How do collaborators figure into your work? What’s helpful and/or unhelpful about working with others?
I would say it’s helpful for me to be given an idea for a fragrance. Most of my friends are artists or creatives, so the idea of collaborating with them can be very seductive. But also collaborating with friends can be dangerous, like becoming roommates with your best friend.
How did you figure out how to make a living through perfumery and to treat your art like a business?
I’m definitely still figuring it out. I think having multiple streams of revenue is important. I do freelance work for brands and individuals as well as sell my own perfume collection. It’s hard though. I’ll let you know once I nail it.
How do you know when a project is finished?
I think it’s similar to writing a poem, in a way. It’s almost like, when there’s nothing left to remove from the formula, it’s done. Or honestly just when I get tired of working on it, that’s real.
How did you manage to carve a path for yourself outside of the established system?
I’m still carving it, and every day is a challenge. The fact that I don’t have access to the resources that the commercial fragrance world has is difficult at times, but I also think the challenges it presents ultimately make me better at my craft and give me a richer understanding of the entire process of creating a fragrance. Because I don’t just create the formula, I navigate production, design, stability testing, client interactions, and more. There’s also a certain level of shamelessness, especially when it comes to promoting my work or myself on social media, that still after years of doing it makes me feel physically ill. I’ve sort of normalized the nausea for myself that comes with logging on.
So I’m guessing that social media is a big part of how you get the word out about your fragrances, right?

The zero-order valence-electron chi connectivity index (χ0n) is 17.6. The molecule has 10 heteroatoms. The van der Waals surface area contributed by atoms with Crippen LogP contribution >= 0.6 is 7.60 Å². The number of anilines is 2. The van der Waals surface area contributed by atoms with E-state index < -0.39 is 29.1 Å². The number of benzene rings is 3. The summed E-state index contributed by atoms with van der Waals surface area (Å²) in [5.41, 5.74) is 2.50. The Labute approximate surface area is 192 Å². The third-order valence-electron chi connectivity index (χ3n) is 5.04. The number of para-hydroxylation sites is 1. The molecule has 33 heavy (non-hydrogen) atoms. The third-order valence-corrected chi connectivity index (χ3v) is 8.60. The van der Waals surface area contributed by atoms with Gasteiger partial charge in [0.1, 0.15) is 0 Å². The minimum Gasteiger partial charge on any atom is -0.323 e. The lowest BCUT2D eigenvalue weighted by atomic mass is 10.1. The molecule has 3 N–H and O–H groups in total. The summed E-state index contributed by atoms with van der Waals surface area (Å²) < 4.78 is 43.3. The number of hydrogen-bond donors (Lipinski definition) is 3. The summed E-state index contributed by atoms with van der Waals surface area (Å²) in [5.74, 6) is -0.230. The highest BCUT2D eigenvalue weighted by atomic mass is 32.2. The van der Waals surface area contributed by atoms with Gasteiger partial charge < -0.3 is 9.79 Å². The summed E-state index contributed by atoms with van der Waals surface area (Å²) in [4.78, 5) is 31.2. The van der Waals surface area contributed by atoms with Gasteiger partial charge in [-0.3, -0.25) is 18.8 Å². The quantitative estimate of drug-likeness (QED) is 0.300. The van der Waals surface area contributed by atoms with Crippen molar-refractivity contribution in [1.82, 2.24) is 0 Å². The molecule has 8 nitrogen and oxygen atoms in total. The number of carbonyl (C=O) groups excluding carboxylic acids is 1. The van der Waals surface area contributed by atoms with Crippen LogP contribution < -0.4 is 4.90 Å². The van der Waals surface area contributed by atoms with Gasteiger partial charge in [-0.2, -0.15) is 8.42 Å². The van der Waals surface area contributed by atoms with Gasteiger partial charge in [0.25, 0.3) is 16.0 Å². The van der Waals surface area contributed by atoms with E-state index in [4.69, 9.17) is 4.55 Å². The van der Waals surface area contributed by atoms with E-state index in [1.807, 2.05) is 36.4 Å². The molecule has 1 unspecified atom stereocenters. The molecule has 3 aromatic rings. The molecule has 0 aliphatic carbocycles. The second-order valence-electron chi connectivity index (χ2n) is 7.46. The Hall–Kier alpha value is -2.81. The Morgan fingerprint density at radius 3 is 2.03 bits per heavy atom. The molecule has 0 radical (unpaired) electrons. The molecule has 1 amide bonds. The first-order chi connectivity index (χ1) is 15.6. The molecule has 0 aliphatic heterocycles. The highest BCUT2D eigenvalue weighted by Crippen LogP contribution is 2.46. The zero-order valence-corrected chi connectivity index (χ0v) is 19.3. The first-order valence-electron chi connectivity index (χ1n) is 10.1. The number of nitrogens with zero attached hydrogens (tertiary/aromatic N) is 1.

I rely on it very heavily. It’s where I think 90% of my sales come from. And I don’t even have that large of a following, but yeah, I know if I post there will be sales. I would delete it in a heartbeat if I didn’t need it. But it’s terrifying to think what would happen to my income if Instagram was suddenly gone.
But now your perfumes are available at Lucky Scent?
Yes. And Scentbar, which is their storefront, and my website.
Do they do some promotion work for you, too?
They do a little bit, yeah. And they’re really great to work with.
You mentioned writing poetry. I know that’s another practice of yours. Does your work with perfumery ever spill over into your writing or vice versa?
Yeah, it does. I actually think somehow now more than ever. I’m writing something at the moment and I’m also working on a fragrance, almost just psychologically for myself. And I don’t know if I’ll do anything with the fragrance, but it helps to mark the feeling that I’m working around and immediately transports me to a certain headspace. Basically, I went on this date that was four days long…it was pretty amazing. Afterwards, I felt inspired to write for the first time after having severe writer’s block for over a year. And so, I just started writing nonstop and began working on this perfume as well. Sometimes all you need is a really good date to start writing again. Who knew? Truly, now I know how to break writer’s block…
I know that olfactory senses can trigger memories or take you back to a place. Does smelling the same scent help you get back into the creative flow of your project?
Definitely, it’s somatic. It helps me connect to what I’m writing about, like music. An instant brain to heart cord.
Marissa Zappas Recommends:
Holly Hunter’s voice
Getting lost in Cimetiere du Pere Lachaise
Francis Picabia’s poetry